The county council unveiled its proposed Derbyshire Public Library Service Strategy `Libraries for Derbyshire’ in April and outlined its commitment to keeping libraries open as it launched a 12-week consultation to gather residents’ views.
More than 7,000 people had their say during the far-reaching consultation which asked for views on proposed changes including transferring 20 libraries out of a total of 45 to community management.
Other proposals included in the draft report included a reduction in weekly opening hours across the library service, a reduction in the materials fund (books, eBooks, eMagazines, eAudio, online resources including newspapers), considering the future implementation of Smart libraries, transferring the mobile library service to community management and stopping the DVD hire service.
As well as an online and paper copy questionnaire, 49 drop-in sessions were held at libraries so people could talk about the plans face-to-face with staff, and 21 in-depth focus groups were held in all areas where the local library was proposed to be a community managed library (CML), as well as a focus group about the mobile service.
Derbyshire County Council Leader Councillor Barry Lewis also held a public question and answer session at Chesterfield Library where people could quiz him directly about the plans.
More people took part in the consultation than any single consultation held by the county council before.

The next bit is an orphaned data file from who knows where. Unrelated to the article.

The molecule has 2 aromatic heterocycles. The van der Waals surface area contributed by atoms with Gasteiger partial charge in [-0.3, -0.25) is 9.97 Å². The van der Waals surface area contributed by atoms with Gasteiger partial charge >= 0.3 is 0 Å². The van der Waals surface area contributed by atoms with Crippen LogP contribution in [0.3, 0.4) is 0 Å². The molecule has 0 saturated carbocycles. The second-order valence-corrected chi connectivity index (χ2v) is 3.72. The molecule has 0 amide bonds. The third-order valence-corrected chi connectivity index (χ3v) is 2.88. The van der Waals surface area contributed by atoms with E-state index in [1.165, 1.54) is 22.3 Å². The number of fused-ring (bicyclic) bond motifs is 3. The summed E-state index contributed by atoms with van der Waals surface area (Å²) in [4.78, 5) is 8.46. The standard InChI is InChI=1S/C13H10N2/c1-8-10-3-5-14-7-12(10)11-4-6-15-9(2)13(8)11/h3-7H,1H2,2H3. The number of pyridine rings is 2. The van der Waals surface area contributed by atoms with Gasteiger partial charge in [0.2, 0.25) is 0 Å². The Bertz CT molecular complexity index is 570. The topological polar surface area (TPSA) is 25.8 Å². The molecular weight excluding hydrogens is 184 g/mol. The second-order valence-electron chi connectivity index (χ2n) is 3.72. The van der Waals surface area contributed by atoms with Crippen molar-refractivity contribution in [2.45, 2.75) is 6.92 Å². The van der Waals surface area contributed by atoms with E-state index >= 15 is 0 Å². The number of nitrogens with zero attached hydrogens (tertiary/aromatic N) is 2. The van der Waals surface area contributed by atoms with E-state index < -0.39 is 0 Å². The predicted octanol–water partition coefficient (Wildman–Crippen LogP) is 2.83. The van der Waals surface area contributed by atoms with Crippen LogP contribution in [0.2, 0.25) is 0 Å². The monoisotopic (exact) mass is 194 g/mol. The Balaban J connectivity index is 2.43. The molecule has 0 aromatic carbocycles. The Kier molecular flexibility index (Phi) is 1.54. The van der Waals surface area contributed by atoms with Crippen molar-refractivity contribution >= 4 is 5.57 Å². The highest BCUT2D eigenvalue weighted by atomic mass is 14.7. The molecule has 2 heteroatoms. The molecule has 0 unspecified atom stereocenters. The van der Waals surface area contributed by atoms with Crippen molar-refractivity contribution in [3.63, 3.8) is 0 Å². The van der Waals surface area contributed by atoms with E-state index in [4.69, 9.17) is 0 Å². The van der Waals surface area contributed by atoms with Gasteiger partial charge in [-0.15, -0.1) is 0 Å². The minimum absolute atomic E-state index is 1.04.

All the views were taken in to consideration before the report, which will be considered by the council’s Cabinet next Thursday (20 Dec), was drafted.
A number of changes have been made to the draft proposals to reflect views given during the consultation.
Those changes, which are now incorporated in to the report to be considered, include:
- Supporting groups running community managed libraries (CMLs) with five years of grant funding, rather than four
- Making £50,000 available to pay for independent support for CMLs
- Seeking help from Locality (a national network supporting community organisations) to support CMLs
- Giving more support and assistance in the financial processes of running a CML for the first two years
- Managing the transition to a CML, with council staff support for the first two years
- Helping with recruiting and training volunteers, and developing eLearning packages
- Ensuring the council includes support for CMLs in any new staffing structure
- Trialling the Smart library idea before any implementation
- Keeping the existing DVD stock and loaning them free of charge until March 2021.
Councillor Lewis, who is also the Cabinet Member for Strategic Leadership, Culture and Tourism, said:
“Since we launched the consultation in to the proposed changes I’ve made it very clear that the council is committed to the library service and no libraries will close on my watch.
“The response to the consultation was excellent and we received thousands of responses with some interesting views and ideas.
“We listened to what people had to say and have changed a number of elements of the report to reflect what people told us.
“We believe these proposals are the best way forward to secure the future of our libraries.
“A lack of support for the proposals could lead to consultations on further reductions to opening hours and the materials fund, other than those outlined in the report. This is something people made clear they did not want.”
If the proposals are agreed at next Thursday’s meeting, a drive to recruit interested groups to run one or more CML will be launched in the new year.
More information on the Derbyshire Public Library Strategy `Libraries for Derbyshire’ is available.